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The Surprising Reason Director Nia DaCosta Used Shadow Puppetry In Candyman

Nearly 30 years after the debut of the original "Candyman," Universal Pictures is ready to revisit the supernatural slasher. Directed by Nia DaCosta and written by Jordan Peele, the new "Candyman," which hits theaters on August 27, serves as a sequel to the original, despite being the fourth film in the franchise.

The new installment picks up the story some 28 years after the original, with a now-adult Anthony McCoy (the infant who barely survived the events of the first film) and his girlfriend moving into a new Cabrini building — only to discover the horrors of the past are once again stalking the world. Given the large time-jump and the need to remind new viewers of past events, director Nia DaCosta opted to use shadow puppets as opposed to more traditional means of relating past events. At a press conference Looper attended for "Candyman," we asked DaCosta why she went with the puppets.

DaCosta uses an ancient art to tell Candyman's past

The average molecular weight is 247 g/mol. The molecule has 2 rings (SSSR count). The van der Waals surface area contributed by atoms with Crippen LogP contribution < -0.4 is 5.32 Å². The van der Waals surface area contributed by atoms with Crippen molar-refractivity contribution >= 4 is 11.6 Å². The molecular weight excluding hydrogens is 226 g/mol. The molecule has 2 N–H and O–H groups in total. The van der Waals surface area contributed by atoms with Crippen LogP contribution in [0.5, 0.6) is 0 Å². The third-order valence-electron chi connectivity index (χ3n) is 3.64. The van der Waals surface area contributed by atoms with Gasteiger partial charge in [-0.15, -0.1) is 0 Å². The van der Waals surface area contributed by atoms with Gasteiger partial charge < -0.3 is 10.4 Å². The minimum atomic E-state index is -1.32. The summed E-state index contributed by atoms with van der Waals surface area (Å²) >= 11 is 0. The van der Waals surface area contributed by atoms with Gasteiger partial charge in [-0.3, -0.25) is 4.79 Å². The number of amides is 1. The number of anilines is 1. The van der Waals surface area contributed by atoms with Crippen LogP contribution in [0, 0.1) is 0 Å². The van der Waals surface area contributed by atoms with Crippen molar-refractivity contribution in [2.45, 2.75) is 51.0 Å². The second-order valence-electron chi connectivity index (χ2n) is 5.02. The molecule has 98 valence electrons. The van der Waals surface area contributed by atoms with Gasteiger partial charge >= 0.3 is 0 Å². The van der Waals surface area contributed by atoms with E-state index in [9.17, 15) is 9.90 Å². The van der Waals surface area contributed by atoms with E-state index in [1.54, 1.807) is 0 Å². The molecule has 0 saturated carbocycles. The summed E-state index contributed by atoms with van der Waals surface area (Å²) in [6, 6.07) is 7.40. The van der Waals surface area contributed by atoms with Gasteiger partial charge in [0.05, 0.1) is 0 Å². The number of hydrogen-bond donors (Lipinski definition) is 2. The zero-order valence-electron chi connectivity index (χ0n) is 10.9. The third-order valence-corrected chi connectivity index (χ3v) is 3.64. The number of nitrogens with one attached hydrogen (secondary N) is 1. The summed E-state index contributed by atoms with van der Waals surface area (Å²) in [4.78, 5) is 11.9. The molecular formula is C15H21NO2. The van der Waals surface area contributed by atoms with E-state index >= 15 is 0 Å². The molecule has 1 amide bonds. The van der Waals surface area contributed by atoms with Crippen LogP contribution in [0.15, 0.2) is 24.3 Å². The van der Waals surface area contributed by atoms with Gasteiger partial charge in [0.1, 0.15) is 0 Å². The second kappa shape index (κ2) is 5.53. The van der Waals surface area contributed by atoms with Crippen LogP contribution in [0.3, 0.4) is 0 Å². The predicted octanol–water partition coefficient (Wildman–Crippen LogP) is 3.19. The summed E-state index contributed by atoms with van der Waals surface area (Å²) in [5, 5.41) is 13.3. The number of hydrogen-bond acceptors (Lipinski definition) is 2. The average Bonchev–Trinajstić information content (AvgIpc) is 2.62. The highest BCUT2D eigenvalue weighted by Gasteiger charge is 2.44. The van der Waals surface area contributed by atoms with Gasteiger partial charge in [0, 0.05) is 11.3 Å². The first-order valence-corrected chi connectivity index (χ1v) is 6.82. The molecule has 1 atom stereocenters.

According to DaCosta, both she and Jordan Peele got together early in the film's production to discuss how to address elements from the first film, and the lore it established, that were essential to their new story. Neither director nor writer were keen on using the traditional flashback sequence common to most films. Another option the creative pair quickly vetoed was using clips from the first "Candyman." As DaCosta said, they "wanted this movie to stand on its own."

With the two obvious techniques out of the running, Peele suggested the use of shadow puppetry. Shadow puppetry, which traces its origins to ancient China, involves manipulating flat, cut-out figures and shapes so that their silhouettes "perform" a scene. The two then worked with Manual Cinema, a production company in Chicago, to create and design the unique aesthetic. "From there," she said, "it just sort of became really less about flashbacks and more about how we depict people telling these stories, how we depict these legends, and also we depict these moments of violence throughout history." Audiences saw the first reveal of the shadow puppetry in a short film/teaser trailer for the film.